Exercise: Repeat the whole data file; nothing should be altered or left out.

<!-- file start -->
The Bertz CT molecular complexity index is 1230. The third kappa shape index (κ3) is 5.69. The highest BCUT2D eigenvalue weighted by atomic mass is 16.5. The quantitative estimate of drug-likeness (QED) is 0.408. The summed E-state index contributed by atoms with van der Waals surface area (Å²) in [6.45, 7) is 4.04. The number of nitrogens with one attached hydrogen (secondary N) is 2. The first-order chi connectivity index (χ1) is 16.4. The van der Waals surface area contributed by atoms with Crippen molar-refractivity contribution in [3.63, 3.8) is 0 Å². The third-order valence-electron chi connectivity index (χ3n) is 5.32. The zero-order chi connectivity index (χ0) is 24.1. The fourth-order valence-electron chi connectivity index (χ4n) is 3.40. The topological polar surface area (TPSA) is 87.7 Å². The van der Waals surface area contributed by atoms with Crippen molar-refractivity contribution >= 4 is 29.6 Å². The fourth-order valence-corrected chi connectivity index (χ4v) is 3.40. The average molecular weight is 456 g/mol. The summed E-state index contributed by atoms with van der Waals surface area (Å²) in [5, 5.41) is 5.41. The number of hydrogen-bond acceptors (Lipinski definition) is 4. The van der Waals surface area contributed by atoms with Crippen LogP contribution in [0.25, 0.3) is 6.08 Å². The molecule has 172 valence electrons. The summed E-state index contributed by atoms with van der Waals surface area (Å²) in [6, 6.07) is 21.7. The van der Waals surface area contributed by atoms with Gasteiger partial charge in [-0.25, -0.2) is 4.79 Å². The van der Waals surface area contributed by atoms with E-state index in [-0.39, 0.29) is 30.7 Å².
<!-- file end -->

The Bertz CT molecular complexity index is 1230. The third kappa shape index (κ3) is 5.69. The highest BCUT2D eigenvalue weighted by atomic mass is 16.5. The quantitative estimate of drug-likeness (QED) is 0.408. The summed E-state index contributed by atoms with van der Waals surface area (Å²) in [6.45, 7) is 4.04. The number of nitrogens with one attached hydrogen (secondary N) is 2. The first-order chi connectivity index (χ1) is 16.4. The van der Waals surface area contributed by atoms with Crippen molar-refractivity contribution in [3.63, 3.8) is 0 Å². The third-order valence-electron chi connectivity index (χ3n) is 5.32. The zero-order chi connectivity index (χ0) is 24.1. The fourth-order valence-electron chi connectivity index (χ4n) is 3.40. The topological polar surface area (TPSA) is 87.7 Å². The van der Waals surface area contributed by atoms with Crippen molar-refractivity contribution >= 4 is 29.6 Å². The fourth-order valence-corrected chi connectivity index (χ4v) is 3.40. The average molecular weight is 456 g/mol. The summed E-state index contributed by atoms with van der Waals surface area (Å²) in [5, 5.41) is 5.41. The number of hydrogen-bond acceptors (Lipinski definition) is 4. The van der Waals surface area contributed by atoms with Crippen LogP contribution in [0.25, 0.3) is 6.08 Å². The molecule has 172 valence electrons. The summed E-state index contributed by atoms with van der Waals surface area (Å²) in [6, 6.07) is 21.7. The van der Waals surface area contributed by atoms with Gasteiger partial charge in [-0.25, -0.2) is 4.79 Å². The van der Waals surface area contributed by atoms with E-state index in [-0.39, 0.29) is 30.7 Å².